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len Lake Lodge. Artisan’s Cafe at Tong a Gates sits inside the DonnFDNMkris.



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Women who retire with their husbands often lose out By LIZ WESTON NERDWALLET


omen who retire when their husbands do may be giving up more wealth than they

realize. Married women overall are still in their peak earning years in their 50s and early 60s, while married menâ&#x20AC;&#x2122;s earnings are on the decline, says economist Nicole Maestas, an associate professor of health care policy at Harvard Medical School and the author of a recent study about couplesâ&#x20AC;&#x2122; income and retirement patterns. As a result, married women typically sacrifice more Social Security wealth than married men when they retire early, says Maestas, who analyzed the University of Michiganâ&#x20AC;&#x2122;s Health and Retirement Survey of more than 20,000 people 50 and older. Social Security benefits are based on a personâ&#x20AC;&#x2122;s 35 highest-earning years, so each additional year an older married woman works could replace an earlier year when her income was lower or

Liz Weston she took time out of the workforce â&#x20AC;&#x201D; for instance, to raise children. Because older married men are typically past their peak earning years, the same is not true for them, Maestas found. But women do typically retire at the same time as their husbands, Maestas says. Since women in heterosexual couples typically marry men two or three years older, that means married women leave the workforce at younger ages.

Women face extra risks

Delay Social Security, if not retirement

Earlier retirements also mean less time to save for retirements that can stretch decades. That should give women pause, says Jean Setzfand, senior vice president of programs for AARP. â&#x20AC;&#x153;We live longer. We spend more years in retirement. There are more years we have to consider financing,â&#x20AC;? Setzfand says. Womenâ&#x20AC;&#x2122;s longer life expectancies mean theyâ&#x20AC;&#x2122;re likely to outlive their husbands, and theyâ&#x20AC;&#x2122;re at greater risk of outliving their savings. Women are 80 percent more likely than men to live in poverty after age 65, according to the National Institute on Retirement Security. Social Security checks, if theyâ&#x20AC;&#x2122;re big enough, can be a powerful antidote to late-in-life poverty. Social Security benefits canâ&#x20AC;&#x2122;t be outlived, reduced by stock market downturns or stolen by fraudsters, Maestas notes.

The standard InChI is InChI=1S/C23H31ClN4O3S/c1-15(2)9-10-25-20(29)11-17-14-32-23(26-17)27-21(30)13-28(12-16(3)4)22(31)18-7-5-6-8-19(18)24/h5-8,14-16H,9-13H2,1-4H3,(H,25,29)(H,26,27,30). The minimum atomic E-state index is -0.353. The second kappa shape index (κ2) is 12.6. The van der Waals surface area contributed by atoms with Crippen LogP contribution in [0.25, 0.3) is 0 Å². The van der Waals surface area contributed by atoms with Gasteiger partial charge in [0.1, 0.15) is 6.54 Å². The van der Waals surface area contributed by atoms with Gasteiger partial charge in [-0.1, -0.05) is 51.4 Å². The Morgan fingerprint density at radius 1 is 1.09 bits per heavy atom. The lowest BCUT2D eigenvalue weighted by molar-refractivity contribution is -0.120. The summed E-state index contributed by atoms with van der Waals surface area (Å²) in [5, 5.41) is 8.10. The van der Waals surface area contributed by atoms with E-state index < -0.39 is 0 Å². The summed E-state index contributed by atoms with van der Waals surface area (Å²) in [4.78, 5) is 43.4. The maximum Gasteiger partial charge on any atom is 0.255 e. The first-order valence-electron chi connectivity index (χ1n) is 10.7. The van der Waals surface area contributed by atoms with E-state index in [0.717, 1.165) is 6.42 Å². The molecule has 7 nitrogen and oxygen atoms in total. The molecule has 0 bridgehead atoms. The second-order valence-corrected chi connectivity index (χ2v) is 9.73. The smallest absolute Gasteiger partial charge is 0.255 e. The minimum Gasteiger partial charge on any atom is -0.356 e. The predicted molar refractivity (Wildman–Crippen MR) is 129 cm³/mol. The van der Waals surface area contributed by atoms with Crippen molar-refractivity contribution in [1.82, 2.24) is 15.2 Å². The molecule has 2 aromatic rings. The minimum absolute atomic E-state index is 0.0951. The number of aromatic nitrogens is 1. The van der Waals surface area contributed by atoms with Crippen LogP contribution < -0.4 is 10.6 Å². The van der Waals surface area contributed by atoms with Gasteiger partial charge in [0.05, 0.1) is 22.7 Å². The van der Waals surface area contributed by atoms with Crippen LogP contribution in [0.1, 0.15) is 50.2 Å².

People donâ&#x20AC;&#x2122;t have to claim Social Security when they retire, although many do. Thirty-nine percent of women and 35 percent of men in 2017 filed at the earliest age, which is 62, according to the Center for Retirement Research at Boston College. That locks them into checks that are significantly smaller than if theyâ&#x20AC;&#x2122;d waited a few years. Benefits rise by about 7 percent each year between age 62 and full retirement age, which is currently 66. After that, checks increase by 8 percent each year until benefits max out at age 70. A $1,000 monthly benefit at 62 could be over $1,300 at 66 or over $1,700 at 70, even if someone stops working. No other investment can offer that kind of guaranteed return, which is why planners often encourage their WESTON Âť 20




WESTON Continued from 19 clients to tap other retirement funds if that allows them to delay claiming Social Security.

It’s not just about the money Financial considerations are just one part of the decision, financial planners say. Couples also have to consider the emotional and psychological issues of retiring together or apart. “The beginning of retirement is an exciting time, and many couples enjoy starting that journey together,” says Stephanie Mushna, a certified financial planner in Grand Rapids, Michigan. People approaching retirement age are often keenly aware that their time on earth, and their good health, won’t last forever. That can make it harder to stick it out, especially if it’s at a job they don’t like. But working even a year or two longer can have a dramatic impact on the viability of a couple’s


Wednesday, October 17, 2018